Online lucky draw campaigns are becoming one of the more popular marketing tactics to promote brands and products, as consumers are attracted to the promise of free goods and services, and internet users can quickly pass along links to friends via social networking. Lucky draws or other sweepstakes-type contests have the added bonus of being easy and cheap for companies to arrange.

However, even though draw campaigns have become a common marketing approach, many people are unaware that if a prize draw is to be held in Thailand or if the participants are located in Thailand, it would require a license, without which the party awarding the prize or gift could face criminal penalties.

Pursuant to Section 8 of the Gambling Act of 1935, a license for a lucky draw is required for those who wish to arrange for complimentary gifts or prizes to be awarded, including a draw in any manner relating to business campaigns or occupations. The arrangement of a draw without a license can result in imprisonment of up to one year and/or a fine of THB 2,000.  

In addition to the license requirement, draw prizes must be given on a random basis and the draw must be held for business purposes. Even receiving an indirect benefit from holding a draw could be considered for commercial purposes, and the license is still required.

The selection process for the winner must take place physically and publicly in Thailand and in the presence of witnesses; selection by a computer or other automated means is strictly forbidden. Prizes must not be illegal, be against good morals, or be harmful to the public or national security.

With these conditions as listed above, the question arises as to the practical arrangement of the draw, given that the process cannot be automated. For example, even if participants take part via Facebook or another social networking website, the organizer has to print out participants’ information from the data system, put the information in a container, shuffle, and select the winner by hand.

Moreover, details of the prizes (such as the type of prize and value) must be provided to the public. Cash or cheques cannot be awarded as a substitute for the prize specified in the license; and if the prize is valued at more than THB 1,000, it is subject to 5% withholding tax, which will be deducted from the prize’s value.

If the draw is held in Bangkok, the license application must be submitted to the Provincial Administration Department, whereas if the activities are held outside Bangkok, the application must be submitted to the chief district officer of that locality.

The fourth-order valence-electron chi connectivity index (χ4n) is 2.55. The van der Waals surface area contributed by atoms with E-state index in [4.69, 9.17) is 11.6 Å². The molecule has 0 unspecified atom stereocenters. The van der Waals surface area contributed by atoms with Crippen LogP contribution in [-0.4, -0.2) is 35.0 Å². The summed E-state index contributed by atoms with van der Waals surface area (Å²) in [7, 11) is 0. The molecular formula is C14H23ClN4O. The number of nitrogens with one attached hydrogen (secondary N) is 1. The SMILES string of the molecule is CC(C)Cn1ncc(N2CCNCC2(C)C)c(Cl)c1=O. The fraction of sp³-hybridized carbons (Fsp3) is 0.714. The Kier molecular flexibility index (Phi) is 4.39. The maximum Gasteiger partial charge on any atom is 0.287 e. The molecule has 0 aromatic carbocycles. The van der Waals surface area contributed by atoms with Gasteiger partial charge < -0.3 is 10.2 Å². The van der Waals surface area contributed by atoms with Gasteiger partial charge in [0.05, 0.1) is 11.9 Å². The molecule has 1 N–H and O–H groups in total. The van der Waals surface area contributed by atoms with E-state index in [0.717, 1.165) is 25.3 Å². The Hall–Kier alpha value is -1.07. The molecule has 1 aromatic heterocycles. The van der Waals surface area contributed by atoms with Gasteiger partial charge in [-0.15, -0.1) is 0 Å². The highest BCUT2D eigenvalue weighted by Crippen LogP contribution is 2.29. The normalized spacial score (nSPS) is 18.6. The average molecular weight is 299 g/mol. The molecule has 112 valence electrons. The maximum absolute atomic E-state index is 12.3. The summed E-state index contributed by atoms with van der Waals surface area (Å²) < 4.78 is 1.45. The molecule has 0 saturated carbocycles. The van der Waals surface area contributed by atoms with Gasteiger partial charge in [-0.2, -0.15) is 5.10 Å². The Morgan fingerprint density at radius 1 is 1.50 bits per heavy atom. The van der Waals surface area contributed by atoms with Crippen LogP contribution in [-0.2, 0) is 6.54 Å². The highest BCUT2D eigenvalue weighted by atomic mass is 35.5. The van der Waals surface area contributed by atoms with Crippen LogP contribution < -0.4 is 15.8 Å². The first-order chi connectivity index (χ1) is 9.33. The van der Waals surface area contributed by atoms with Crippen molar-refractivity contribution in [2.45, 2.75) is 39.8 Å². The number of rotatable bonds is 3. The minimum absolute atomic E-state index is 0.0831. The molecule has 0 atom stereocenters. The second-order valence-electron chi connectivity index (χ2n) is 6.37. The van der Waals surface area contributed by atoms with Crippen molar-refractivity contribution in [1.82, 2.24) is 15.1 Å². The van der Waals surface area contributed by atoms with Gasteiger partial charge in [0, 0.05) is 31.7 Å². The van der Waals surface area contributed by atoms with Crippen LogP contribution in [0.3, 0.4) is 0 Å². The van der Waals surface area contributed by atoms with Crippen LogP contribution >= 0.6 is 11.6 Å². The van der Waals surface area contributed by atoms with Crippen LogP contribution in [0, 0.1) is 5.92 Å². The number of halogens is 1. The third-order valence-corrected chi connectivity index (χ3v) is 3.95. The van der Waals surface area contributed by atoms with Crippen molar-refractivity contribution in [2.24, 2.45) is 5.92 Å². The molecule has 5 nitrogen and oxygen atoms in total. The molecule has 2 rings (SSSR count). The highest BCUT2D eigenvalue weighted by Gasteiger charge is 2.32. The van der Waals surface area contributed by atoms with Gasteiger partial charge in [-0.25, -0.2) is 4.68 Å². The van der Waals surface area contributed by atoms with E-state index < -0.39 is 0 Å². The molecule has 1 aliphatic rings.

The processing time for a license application is at least 15 working days and the permit fee depends on the length of the event, as the below table shows.

Click here to view table.

Once the winner has been chosen, a report specifying the details of the winner must be submitted to the department or the chief district officer of that locality, as the case may be.

In addition, advertisements for lucky draws must conform to the requirements under the Consumer Protection Act of 1979 and the ministerial regulations issued under the Act. The promotion organizers, for instance, are required to give clear information regarding the conditions of the offer, terms and conditions of the draw, entry period and ending dates of the offer, details of the prize and its value, date and time of the draw, advertising media to announce the name of the winner, etc.

Failure to include all of the above information in the advertisement will result in it being deemed as an unfair advertisement, which could be considered as violating the Consumer Protection Act, in which case the Advertising Board will take actions against the offending advertisers.

Any advertiser that does not comply with the laws and regulations mentioned above shall be liable to jail of up to six months and/or a fine of up to THB 50,000.

Even though businesses have the freedom to carry out lucky draws, organizers should be aware that holding a draw campaign or other similar activities from which the organizer receives direct or indirect benefits, whereby the prizes will be given on a random basis without prior permission of the local authority, is illegal.

Realistically, some people break these rules as they (wrongly) believe lucky draws are unlegislated and the risk of arrest for offenders is minimal. However, if you are organizing or thinking about organizing a draw campaign, you should consider the above rules and regulations, as violators could be subject to criminal liabilities